Printed Perversions: Yuck! #1-3
Yuck! is an adults only indie ‘zine published by James Andre’s Milk Shadow Books. Essentially a series of nonepisodic anthologies, each book features comic strips by some pretty impressive illustrators whose subject matter ranges from the “that’s not sanitary” to “is that even legal?” There’s no mistake that this publication is made for the underground crowd of the Robert Crumb kind as the cover of each issue seems to effortlessly merge the gorgeous with the grotesque. This aesthetic is extended to the interiors, though not always as masterfully rendered with work that ranges from stick figures to Charles Burns understudy.
Ordering Yuck! is a bit of an experience in of itself, much like taking a walk down any given alleyway in modern day New York City… you make it out alive, but you always feel a little dirty for doing it. In all honestly, though, I have to admit that Andre’s customer service was pretty awesome as he stayed in communication with me in regards to my purchase and even threw in the latest issue as a bonus. Being that Milk Shadow Books is a smaller publisher, not to mention across the pond, it goes without saying that blindly hitting the “Buy Now” button takes a leap of faith regardless of the all-ensuring glow of PayPal’s insignia. Not only was I impressed with Andre’s communication, but my order arrived in a mere few days for which I had utterly been preparing for the yuckiness to ensue… or so I thought.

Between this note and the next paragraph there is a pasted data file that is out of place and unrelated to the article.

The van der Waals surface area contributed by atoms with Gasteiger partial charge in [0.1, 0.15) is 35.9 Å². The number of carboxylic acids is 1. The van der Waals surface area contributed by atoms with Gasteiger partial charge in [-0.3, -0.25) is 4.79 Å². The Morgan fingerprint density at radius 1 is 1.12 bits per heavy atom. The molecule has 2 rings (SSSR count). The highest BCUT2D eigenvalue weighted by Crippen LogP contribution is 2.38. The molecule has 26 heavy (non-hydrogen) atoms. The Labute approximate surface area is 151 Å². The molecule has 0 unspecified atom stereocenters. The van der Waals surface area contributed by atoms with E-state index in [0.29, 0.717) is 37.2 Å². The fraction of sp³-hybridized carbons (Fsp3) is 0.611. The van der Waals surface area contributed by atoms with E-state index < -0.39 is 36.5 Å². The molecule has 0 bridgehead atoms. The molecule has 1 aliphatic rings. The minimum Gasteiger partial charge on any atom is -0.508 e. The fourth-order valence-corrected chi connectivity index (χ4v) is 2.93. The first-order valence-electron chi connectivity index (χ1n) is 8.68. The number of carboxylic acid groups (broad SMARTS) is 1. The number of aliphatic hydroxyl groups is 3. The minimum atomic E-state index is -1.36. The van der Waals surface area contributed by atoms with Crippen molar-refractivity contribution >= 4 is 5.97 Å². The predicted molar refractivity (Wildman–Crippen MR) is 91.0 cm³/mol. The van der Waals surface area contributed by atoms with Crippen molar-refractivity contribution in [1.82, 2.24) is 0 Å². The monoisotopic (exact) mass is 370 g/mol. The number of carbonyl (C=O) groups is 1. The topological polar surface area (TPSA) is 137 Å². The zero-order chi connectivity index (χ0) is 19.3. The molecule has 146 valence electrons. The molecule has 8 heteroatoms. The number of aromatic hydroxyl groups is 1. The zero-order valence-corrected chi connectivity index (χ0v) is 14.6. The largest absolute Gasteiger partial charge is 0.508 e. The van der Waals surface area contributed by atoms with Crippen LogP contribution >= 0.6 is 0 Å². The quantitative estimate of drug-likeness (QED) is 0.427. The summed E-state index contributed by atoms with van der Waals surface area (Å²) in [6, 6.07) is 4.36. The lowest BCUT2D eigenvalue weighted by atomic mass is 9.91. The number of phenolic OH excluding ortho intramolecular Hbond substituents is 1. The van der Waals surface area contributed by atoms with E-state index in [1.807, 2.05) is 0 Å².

As a single issue, Yuck! #1 has to be the most visually impressive with entries from Ed Traquino (How I Met Your Mother) and Jacek Zabawa (Square of the Crossbones) being the most technically stunning works while Matt Emery‘s Rapist, Rapist being the funniest with a rapist who rapes other rapists (brilliant!). Issues #2 and #3 also offer their own brand of strangness ranging from the scatalogical humor and “zombie” rape of comix artist “Dexter Cockburn” to the downright weird western tale of a man with two pistols for nipples. Most certainly not the stuff of scholarly pursuit but wildly entertaining nonetheless.
As an entire package, the interiors are entirely black and white with full color matte covers that offer up some of that E.C. Comics flair. At $4 bucks an issue, they’re really a good deal for those seeking something more creative than another Deadpool crossover or epically inconsequential superhero soap drama. My only wish is that I could have seen some more twisted tales of horror as promised by the blatant use of zombie imagery of several of the covers and posters, but that aside Yuck! is a great buy and a good read for those with flexible moral sensibilities.